Oliver Loving was one of the earliest of the Texas trail drivers. Born in Kentucky in 1812, he had migrated with his family to the Texas Republic, not long before it entered the United States. In 1850, he was granted 640 acres of land in Collins County, not far from the small town of Dallas. Soon he was rounding up wild Spanish cattle and driving herds east to the markets in Shreveport and New Orleans. In 1858, with his neighbor John Durkee, Loving drove the first herd through hundreds of miles of Indian-controlled territory to Illinois to supply the northern market. The venture was a financial success. In 1860, he took the first herd to Denver , after the discovery of gold had created a market for beef there. Because of the growing tensions between North and South, Loving was jailed by northern sympathizers in Denver. Only with the help of his friend Kit Carson was Loving freed.

During the summer of 1861, Loving returned to Texas and spent the war years supplying beef to the Confederate forces. When the war ended, however, he was left with $150,000 of worthless Confederate cash. He was in his fifties and father of nine children. Loving began to build herds around his ranch in Palo Pinto County.

After the war, Charlie Goodnight decided to leave Texas and take a herd with him. Knowing the trails due north were likely to be overcrowded, he decided to turn west to New Mexico and then north to the Colorado gold fields. Oliver Loving heard of the plan and offered to go with Goodnight. Goodnight was an excellent guide and Indian fighter and Loving knew how to handle cattle on the trail.

On June 6, 1866 Goodnight and Loving left Texas with 2000 mixed cattle and eighteen men. The route which Goodnight had chosen was hard and dangerous. The worst stretch was the 81 miles across the waterless, treeless Llano Estacado (the Staked Plains). There was no water, but the Comanches and the Apaches moved there freely. The cowboys drove the herd three days and nights without sleep until they reached the Pecos River . When the cattle smelled water, the cowboys lost control of them. The animals broke into a run and plunged down the banks of the river, many drowning as one piled on the other.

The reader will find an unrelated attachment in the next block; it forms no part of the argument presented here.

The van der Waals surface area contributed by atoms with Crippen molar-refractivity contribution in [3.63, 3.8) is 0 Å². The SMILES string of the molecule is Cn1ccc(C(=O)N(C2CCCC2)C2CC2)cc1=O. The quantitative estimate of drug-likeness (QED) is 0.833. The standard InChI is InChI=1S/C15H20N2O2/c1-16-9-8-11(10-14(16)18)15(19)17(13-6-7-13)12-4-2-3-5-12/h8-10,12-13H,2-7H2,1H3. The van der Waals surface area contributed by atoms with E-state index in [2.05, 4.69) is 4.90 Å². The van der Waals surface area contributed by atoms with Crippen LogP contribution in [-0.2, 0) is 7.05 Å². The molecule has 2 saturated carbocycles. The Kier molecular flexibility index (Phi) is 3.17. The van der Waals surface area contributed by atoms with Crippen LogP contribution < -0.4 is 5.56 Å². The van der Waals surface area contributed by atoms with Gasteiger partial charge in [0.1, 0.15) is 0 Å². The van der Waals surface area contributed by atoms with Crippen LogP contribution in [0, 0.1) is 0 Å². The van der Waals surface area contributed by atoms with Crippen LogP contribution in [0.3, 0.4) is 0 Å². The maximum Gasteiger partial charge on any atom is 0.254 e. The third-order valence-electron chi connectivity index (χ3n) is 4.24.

Although the plan was to drive the herd to Denver , when they reached Fort Sumner in the New Mexico Territory , they discovered the army was willing to pay top price for steers to feed the 8500 Navajos who were being held there. Goodnight and Loving received the enormous sum of $12,000 in gold. Loving took the remaining cows and calves on to Denver while Goodnight returned to Texas to put together another herd. Loving returned to New Mexico and Goodnight met him there. Here they formalized their partnership with a handshake. The trail they had taken became known as the Goodnight-Loving Trail.

After again selling their herd, they returned to Texas to prepare a drive for the year 1867. But the competition had heard of Goodnight's and Loving's financial success and other herds were being put together to be driven west. Likewise, the tribes who frequented the Llano Estacado had gotten wind of what was going on and knew it would be easy to stampede and steal whole herds.

During the 1867 drive, the Goodnight-Loving herd was stampeded and the men had to fight off Indians. Oliver Loving was afraid they might not be the first to reach Fort Sumner and decided to ride ahead with a partner, „One-Armed-Bill“ Wilson. Fearing Indians, the rode at night and hid during the day. On the fourth day out, Loving felt it safe to travel by daylight, but they were attacked by Comanches. Loving was shot in the wrist and the torso and, convinced that he was dying, sent Wilson to inform Goodnight and his family.

When Goodnight arrived at the spot where Loving had been, he found neither his partner nor any Comanches. Loving had slipped away and reached Fort Sumner . There Goodnight found him. Loving, however, died of his wounds. The post doctor hesitated to amputate Loving's arm and when he finally did so, he did a poor job of it. Before Loving died, he asked Goodnight to continue the partnership two years so that Loving's family would be left without debt. He also begged not to be „laid away in a foreign country.“ Goodnight gave his word. Loving died at age 54 and was buried at Fort Sumner .

Some months later, Goodnight returned to the Fort, had Loving's body exhumed and encased the coffin in a box made of pounded-out oil tin cans, loaded it on a wagon and took it back to Loving's family in Weatherford, Texas.